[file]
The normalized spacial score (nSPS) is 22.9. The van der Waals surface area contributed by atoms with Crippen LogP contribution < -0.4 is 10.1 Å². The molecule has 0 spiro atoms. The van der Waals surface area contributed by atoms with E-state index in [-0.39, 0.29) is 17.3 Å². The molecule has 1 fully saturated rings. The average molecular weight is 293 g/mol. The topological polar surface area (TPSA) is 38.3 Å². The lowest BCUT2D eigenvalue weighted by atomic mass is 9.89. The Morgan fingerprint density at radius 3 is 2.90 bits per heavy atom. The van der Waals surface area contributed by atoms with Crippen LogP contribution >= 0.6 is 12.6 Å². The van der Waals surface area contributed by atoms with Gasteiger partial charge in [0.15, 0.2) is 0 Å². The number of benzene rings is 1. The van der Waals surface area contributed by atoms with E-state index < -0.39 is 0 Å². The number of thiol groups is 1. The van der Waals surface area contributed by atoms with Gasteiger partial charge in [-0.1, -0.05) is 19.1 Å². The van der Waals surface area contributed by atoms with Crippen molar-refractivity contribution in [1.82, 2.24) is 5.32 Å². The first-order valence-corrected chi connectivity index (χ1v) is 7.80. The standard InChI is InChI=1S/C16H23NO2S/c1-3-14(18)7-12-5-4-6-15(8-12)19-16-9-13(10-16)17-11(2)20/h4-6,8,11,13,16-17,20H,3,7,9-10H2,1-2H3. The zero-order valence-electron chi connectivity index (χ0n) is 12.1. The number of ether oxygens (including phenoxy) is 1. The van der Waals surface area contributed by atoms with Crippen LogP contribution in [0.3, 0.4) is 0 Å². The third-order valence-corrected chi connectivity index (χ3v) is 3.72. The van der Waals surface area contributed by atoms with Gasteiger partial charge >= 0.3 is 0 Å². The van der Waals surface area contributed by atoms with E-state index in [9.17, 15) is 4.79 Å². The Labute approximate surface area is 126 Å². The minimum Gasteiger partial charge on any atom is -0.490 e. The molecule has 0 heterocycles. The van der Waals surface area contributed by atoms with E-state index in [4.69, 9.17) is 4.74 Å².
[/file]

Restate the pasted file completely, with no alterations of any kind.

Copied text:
The normalized spacial score (nSPS) is 22.9. The van der Waals surface area contributed by atoms with Crippen LogP contribution < -0.4 is 10.1 Å². The molecule has 0 spiro atoms. The van der Waals surface area contributed by atoms with E-state index in [-0.39, 0.29) is 17.3 Å². The molecule has 1 fully saturated rings. The average molecular weight is 293 g/mol. The topological polar surface area (TPSA) is 38.3 Å². The lowest BCUT2D eigenvalue weighted by atomic mass is 9.89. The Morgan fingerprint density at radius 3 is 2.90 bits per heavy atom. The van der Waals surface area contributed by atoms with Crippen LogP contribution >= 0.6 is 12.6 Å². The van der Waals surface area contributed by atoms with Gasteiger partial charge in [0.15, 0.2) is 0 Å². The number of benzene rings is 1. The van der Waals surface area contributed by atoms with E-state index < -0.39 is 0 Å². The number of thiol groups is 1. The van der Waals surface area contributed by atoms with Gasteiger partial charge in [-0.1, -0.05) is 19.1 Å². The van der Waals surface area contributed by atoms with Crippen molar-refractivity contribution in [1.82, 2.24) is 5.32 Å². The first-order valence-corrected chi connectivity index (χ1v) is 7.80. The standard InChI is InChI=1S/C16H23NO2S/c1-3-14(18)7-12-5-4-6-15(8-12)19-16-9-13(10-16)17-11(2)20/h4-6,8,11,13,16-17,20H,3,7,9-10H2,1-2H3. The zero-order valence-electron chi connectivity index (χ0n) is 12.1. The number of ether oxygens (including phenoxy) is 1. The van der Waals surface area contributed by atoms with Crippen LogP contribution in [0.3, 0.4) is 0 Å². The third-order valence-corrected chi connectivity index (χ3v) is 3.72. The van der Waals surface area contributed by atoms with Gasteiger partial charge >= 0.3 is 0 Å². The van der Waals surface area contributed by atoms with E-state index in [9.17, 15) is 4.79 Å². The Labute approximate surface area is 126 Å². The minimum Gasteiger partial charge on any atom is -0.490 e. The molecule has 0 heterocycles. The van der Waals surface area contributed by atoms with E-state index in [4.69, 9.17) is 4.74 Å².